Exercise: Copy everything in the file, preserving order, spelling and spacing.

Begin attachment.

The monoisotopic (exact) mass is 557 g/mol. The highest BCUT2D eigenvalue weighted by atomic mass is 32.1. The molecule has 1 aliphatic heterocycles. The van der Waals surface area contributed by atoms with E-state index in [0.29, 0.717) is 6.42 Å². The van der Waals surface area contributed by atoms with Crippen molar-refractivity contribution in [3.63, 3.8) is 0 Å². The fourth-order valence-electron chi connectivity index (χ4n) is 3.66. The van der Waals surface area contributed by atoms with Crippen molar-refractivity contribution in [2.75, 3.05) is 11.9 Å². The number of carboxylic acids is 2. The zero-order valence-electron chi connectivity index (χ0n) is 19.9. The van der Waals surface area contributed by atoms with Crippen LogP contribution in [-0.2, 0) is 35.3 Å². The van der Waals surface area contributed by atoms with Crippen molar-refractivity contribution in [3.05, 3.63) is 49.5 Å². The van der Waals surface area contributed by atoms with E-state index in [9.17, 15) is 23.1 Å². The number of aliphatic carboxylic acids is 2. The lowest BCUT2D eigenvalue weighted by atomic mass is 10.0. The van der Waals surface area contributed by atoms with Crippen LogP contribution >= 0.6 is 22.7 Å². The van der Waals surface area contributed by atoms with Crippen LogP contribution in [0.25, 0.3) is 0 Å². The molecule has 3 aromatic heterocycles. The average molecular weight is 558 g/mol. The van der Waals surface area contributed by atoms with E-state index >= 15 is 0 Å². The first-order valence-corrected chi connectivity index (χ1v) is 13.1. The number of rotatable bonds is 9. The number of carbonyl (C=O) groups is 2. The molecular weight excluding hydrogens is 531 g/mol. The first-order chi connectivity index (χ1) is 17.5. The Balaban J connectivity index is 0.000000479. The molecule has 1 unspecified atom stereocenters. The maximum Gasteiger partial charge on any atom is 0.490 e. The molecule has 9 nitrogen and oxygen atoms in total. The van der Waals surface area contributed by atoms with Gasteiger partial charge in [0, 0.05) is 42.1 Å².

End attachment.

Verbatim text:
The monoisotopic (exact) mass is 557 g/mol. The highest BCUT2D eigenvalue weighted by atomic mass is 32.1. The molecule has 1 aliphatic heterocycles. The van der Waals surface area contributed by atoms with E-state index in [0.29, 0.717) is 6.42 Å². The van der Waals surface area contributed by atoms with Crippen molar-refractivity contribution in [3.63, 3.8) is 0 Å². The fourth-order valence-electron chi connectivity index (χ4n) is 3.66. The van der Waals surface area contributed by atoms with Crippen molar-refractivity contribution in [2.75, 3.05) is 11.9 Å². The number of carboxylic acids is 2. The zero-order valence-electron chi connectivity index (χ0n) is 19.9. The van der Waals surface area contributed by atoms with Crippen LogP contribution in [-0.2, 0) is 35.3 Å². The van der Waals surface area contributed by atoms with Crippen molar-refractivity contribution in [3.05, 3.63) is 49.5 Å². The van der Waals surface area contributed by atoms with E-state index in [9.17, 15) is 23.1 Å². The number of aliphatic carboxylic acids is 2. The lowest BCUT2D eigenvalue weighted by atomic mass is 10.0. The van der Waals surface area contributed by atoms with Crippen LogP contribution >= 0.6 is 22.7 Å². The van der Waals surface area contributed by atoms with Crippen LogP contribution in [0.25, 0.3) is 0 Å². The molecule has 3 aromatic heterocycles. The average molecular weight is 558 g/mol. The van der Waals surface area contributed by atoms with E-state index >= 15 is 0 Å². The first-order valence-corrected chi connectivity index (χ1v) is 13.1. The number of rotatable bonds is 9. The number of carbonyl (C=O) groups is 2. The molecular weight excluding hydrogens is 531 g/mol. The first-order chi connectivity index (χ1) is 17.5. The Balaban J connectivity index is 0.000000479. The molecule has 1 unspecified atom stereocenters. The maximum Gasteiger partial charge on any atom is 0.490 e. The molecule has 9 nitrogen and oxygen atoms in total. The van der Waals surface area contributed by atoms with Gasteiger partial charge in [0, 0.05) is 42.1 Å².